Hilbert Morales  PUBLISHER

Hilbert Morales

For many Independence Day may be just a three day national holiday weekend to do whatever. However, by issuing the Declaration of Independence, adopted by 56 delegates of the Continental Congress on July 4, 1776, the 13 American colonies told the world they had severed their political connections to Great Britain. This declaration summarized the colonists’ rationale and grievances for seeking national sovereignty. By declaring themselves an independent nation, the American colonists were able to conclude an official alliance with the government of France, and obtain French assistance during their revolutionary war against Great Britain. The outcome was that USA, as an idealistic nation of the people, governed by its people, and for its people, was born 238 years ago on July 4, 1776. This is celebrated on Independence Day, the birth of our democracy.

This historical Declaration of Independence is its founding document. It has been included among the most important historical documents ever written. When we speak of ‘civil rights’, we recall the Bill of Rights within the US Constitution, whose beginnings are rooted in the Declaration of Independence.

To get a sense of what motivated the 13 original colonies to secede from the British Empire of that time, I recommend that you read the Declaration of Independence, the Bill of Rights (the first ten amendments of the U.S. Constitution) and a few commentaries. Thomas Jefferson, a founding father, is credited with writing this ‘Declaration of Independence’, but have no doubt that he summarized many new governance ideas discussed by all 56 founding fathers who attended the Continental Congress held at Independence Hall, Philadelphia, Pennsylvania. These ideals are very relevant today. For example:

“Governments are created to secure certain unalienable rights, rights that are granted, not by government or man, but by God.” This is called an appeal to Natural Law. It is apparent the founding fathers felt that God should play an important part in the government of man. They do not go into detail on the nature of God. This was repeated nearly a decade later in the Bill of Rights. The ‘Separation of Church and State’ concept is still being debated. The Church does teach the Decalogue (10 Commandments)….the first four commandments have to do with one’s personal relationship to God. The next six deal with one’s relationships to other individuals. The practice of these six commandments is basic to our current ‘law and order’ society. And no church official has the authority or power to guide our government. The Church does teach us all the basics of our morals and ethics.

The Declaration’s most important diplomatic effect was to allow for recognition of the United States by friendly foreign governments. The Sultan of Morocco mentioned American ships in a consular document in 1777, but Congress had to wait until the 1778 Treaty of Alliance with France for a formal recognition of U.S. independence. The Netherlands acknowledged U.S. independence in 1782. Although Spain joined the war against Great Britain in 1779, it did not recognize U.S. independence until the 1783 Treaty of Paris. Under the terms of the treaty, which ended the War of the American Revolution, Great Britain officially acknowledged the United States as a sovereign and independent nation.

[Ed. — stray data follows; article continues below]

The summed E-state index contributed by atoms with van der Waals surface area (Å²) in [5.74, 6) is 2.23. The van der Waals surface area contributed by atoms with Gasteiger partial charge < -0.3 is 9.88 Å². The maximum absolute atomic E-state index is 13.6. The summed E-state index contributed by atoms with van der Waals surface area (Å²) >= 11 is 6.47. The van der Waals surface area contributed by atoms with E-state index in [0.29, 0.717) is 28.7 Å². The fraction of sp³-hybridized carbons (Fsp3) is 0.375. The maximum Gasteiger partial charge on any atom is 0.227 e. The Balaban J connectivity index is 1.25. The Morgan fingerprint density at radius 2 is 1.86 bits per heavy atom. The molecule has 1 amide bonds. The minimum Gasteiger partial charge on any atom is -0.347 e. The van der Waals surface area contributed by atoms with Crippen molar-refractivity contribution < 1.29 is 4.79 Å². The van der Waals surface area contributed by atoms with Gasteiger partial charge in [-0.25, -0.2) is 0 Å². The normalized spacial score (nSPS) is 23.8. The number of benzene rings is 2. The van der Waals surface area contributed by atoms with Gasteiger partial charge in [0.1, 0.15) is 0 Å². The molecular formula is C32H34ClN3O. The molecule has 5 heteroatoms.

Today, the American people (“We, the People”) do have to address very important public policy matters. Grievances resulting from the inability of the U.S. Congress to conduct governance of this nation in a manner that ‘does the greatest good for the greatest number’ must be given the highest priority. In addition, the U.S. Supreme Court has made several decisions as the highest court of this nation, which must be addressed. These deal with voting rights, giving corporations the civil rights practiced up to now by an individual citizen; and the economic public policy and taxation issues which enable government to address the needs of the disabled, the poor, and the needy. The role of the American federal government is being challenged by those who fear ‘big government’. Another issue is the recent experience that the very wealthy can, and do, influence legislation through their political donations and support of the activity of lobbyists. The outcomes are that America’s resources and sovereign power are being directed by a few rather than ‘We, The People’. All current grievances can be corrected through the ‘rule of law and order’ as implemented by elected officials who do craft legislation regarding the public policy matters which do ‘the greatest good for the greatest number’.


© 2011 news el observador ·A weekly newspaper serving Latinos in the San Francisco Bay Area
P.O.  Box 1990, San Jose, CA 95109 • 99 N. First Street, Suite 100 , San Jose,  California 95113 • (408) 938-1700